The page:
Other than foundations, one other components of buildings is incredibly close to the earth, the floor. So close, that for a long time they were one and the same. Clearing of simple brush and grasses gave a rudimentary refinement to the first floors in buildings. It’s little wonder we still push G for ground in our fancy multi floor sky scraper elevators of today.
Ever since this first clearing of earth for a floor, there have been two evolving paths; flooring as a structure and flooring as a decorative aspect. The latter will be covered at a future date, with pauses to further explain some of the materials and principles going into each.
From a building perspective, walking on exposed earth carries a few pros and a lot of cons. It’s cheap. It’s available in most locations. And if you plan right, it requires little labor. This is where the cons start. Go outside and pick a spot the same size as any room in your house on the ground. Likely you will have found a decently flat spot of grass in a lawn. Remember these are very recent inventions, and a more accurate facsimile to dirt floors would require you to go for a hike and find some relatively flat and clear land in undisturbed nature. Quickly this becomes much more difficult.
It didn’t take long to realize that taking the same materials that made up your walls and placing them on the ground was faster and easier than removing boulders, tree roots, etc. Once you applied the notion of a foundation allowing you to build in more varied locals, a floor that isn’t dependent on the earth you are standing on allows for infinitely more flexibility. Beams and joists were born, taking wall framing techniques and allowing them to span gaps instead. Second floors and above were now possible, and a whole world of wood framing to support them. More on that later.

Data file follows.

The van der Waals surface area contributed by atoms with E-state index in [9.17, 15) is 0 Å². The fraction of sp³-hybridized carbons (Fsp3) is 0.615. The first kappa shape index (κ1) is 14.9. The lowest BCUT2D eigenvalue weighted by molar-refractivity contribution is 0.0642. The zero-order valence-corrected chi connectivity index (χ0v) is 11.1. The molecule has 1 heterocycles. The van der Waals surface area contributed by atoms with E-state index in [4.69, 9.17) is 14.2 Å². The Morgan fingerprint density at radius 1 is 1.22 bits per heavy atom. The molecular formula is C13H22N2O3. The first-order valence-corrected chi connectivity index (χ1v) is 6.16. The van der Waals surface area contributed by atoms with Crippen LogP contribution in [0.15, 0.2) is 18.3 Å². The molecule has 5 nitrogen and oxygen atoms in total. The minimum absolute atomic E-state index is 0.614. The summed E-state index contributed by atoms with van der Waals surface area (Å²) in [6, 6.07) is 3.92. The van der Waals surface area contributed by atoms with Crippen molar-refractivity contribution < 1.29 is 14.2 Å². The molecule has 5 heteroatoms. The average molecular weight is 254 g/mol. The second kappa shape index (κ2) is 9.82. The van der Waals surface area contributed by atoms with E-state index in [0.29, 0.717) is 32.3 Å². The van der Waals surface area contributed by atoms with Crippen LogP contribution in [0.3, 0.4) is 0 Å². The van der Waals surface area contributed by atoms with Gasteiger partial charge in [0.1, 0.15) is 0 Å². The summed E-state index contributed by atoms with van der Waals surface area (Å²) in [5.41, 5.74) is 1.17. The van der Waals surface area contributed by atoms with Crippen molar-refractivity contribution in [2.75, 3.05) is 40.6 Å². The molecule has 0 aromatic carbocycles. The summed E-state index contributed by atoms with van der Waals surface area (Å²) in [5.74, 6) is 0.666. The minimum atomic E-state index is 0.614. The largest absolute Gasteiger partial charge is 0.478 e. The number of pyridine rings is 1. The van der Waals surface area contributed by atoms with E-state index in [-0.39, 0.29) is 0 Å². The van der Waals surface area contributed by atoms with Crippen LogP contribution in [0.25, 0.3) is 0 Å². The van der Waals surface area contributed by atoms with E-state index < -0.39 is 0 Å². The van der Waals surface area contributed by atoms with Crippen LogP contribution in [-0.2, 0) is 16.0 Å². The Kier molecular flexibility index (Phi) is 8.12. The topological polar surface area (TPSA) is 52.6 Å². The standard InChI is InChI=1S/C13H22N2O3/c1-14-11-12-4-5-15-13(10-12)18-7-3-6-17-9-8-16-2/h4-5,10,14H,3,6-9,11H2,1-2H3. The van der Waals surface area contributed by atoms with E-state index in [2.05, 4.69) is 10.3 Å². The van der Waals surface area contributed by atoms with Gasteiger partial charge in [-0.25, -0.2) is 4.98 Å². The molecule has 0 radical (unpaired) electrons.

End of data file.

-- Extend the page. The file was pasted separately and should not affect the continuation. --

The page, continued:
The other prevalent material we have seen in foundations also made an appearance here; stone. It’s durability made it a natural fit for solid earth flooring, with the benefit of also not becoming mud when wet. Unfortunately, great effort was needed to create suitably flat stones for walking, or the utmost patience in hoping to find one that nature had already worked in an appropriate fashion. The weight that came with such sturdiness also made creating second floors and above quite the challenge. Hence the supremely thick walls of stone buildings.
In both cases, being the first to ever conceive of and build such floors gave you the premier pick of natural resources. Buildings from the 16th and 17th centuries often employ amazing floor boards two feet wide, having so many trees of such a width available. Additionally, with so little extravagant housing stock, great stones, either in scale or rareness of material, or quite often both, would grace magnificent masonry based buildings. As we mastered building floors, their prevalence increased. With this increased demand, new methods and unique stylings were needed for both supply and preferential reasons.
Floor coverings were born, and along with them, the concept of a subfloor. The incredulity you would face if you were to travel back hundreds of years and tell builders to build a second floor directly on top of the structural creation they just made is hard to imagine. But that is exactly what we evolved to do, and in ways to conquer all sorts of problems.